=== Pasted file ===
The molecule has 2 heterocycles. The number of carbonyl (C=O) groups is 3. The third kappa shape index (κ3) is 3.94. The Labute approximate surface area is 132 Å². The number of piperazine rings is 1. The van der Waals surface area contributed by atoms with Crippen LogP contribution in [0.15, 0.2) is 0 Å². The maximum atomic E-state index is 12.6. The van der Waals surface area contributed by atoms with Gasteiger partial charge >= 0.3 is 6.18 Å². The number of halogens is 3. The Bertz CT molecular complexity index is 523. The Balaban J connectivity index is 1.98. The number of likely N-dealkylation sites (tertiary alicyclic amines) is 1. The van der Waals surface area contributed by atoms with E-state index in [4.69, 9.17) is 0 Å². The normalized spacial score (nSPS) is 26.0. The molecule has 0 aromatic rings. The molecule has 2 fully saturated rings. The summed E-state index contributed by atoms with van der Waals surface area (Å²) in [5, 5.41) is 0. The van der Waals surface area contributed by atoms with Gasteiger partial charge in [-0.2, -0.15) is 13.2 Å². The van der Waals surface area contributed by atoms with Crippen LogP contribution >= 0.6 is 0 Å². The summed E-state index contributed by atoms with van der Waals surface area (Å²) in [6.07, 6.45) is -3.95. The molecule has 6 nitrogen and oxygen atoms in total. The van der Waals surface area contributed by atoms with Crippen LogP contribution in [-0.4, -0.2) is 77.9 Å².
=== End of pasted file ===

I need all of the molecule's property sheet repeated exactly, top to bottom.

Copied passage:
The molecule has 2 heterocycles. The number of carbonyl (C=O) groups is 3. The third kappa shape index (κ3) is 3.94. The Labute approximate surface area is 132 Å². The number of piperazine rings is 1. The van der Waals surface area contributed by atoms with Crippen LogP contribution in [0.15, 0.2) is 0 Å². The maximum atomic E-state index is 12.6. The van der Waals surface area contributed by atoms with Gasteiger partial charge >= 0.3 is 6.18 Å². The number of halogens is 3. The Bertz CT molecular complexity index is 523. The Balaban J connectivity index is 1.98. The number of likely N-dealkylation sites (tertiary alicyclic amines) is 1. The van der Waals surface area contributed by atoms with E-state index in [4.69, 9.17) is 0 Å². The normalized spacial score (nSPS) is 26.0. The molecule has 0 aromatic rings. The molecule has 2 fully saturated rings. The summed E-state index contributed by atoms with van der Waals surface area (Å²) in [5, 5.41) is 0. The van der Waals surface area contributed by atoms with Gasteiger partial charge in [-0.2, -0.15) is 13.2 Å². The van der Waals surface area contributed by atoms with Crippen LogP contribution >= 0.6 is 0 Å². The summed E-state index contributed by atoms with van der Waals surface area (Å²) in [6.07, 6.45) is -3.95. The molecule has 6 nitrogen and oxygen atoms in total. The van der Waals surface area contributed by atoms with Crippen LogP contribution in [-0.4, -0.2) is 77.9 Å².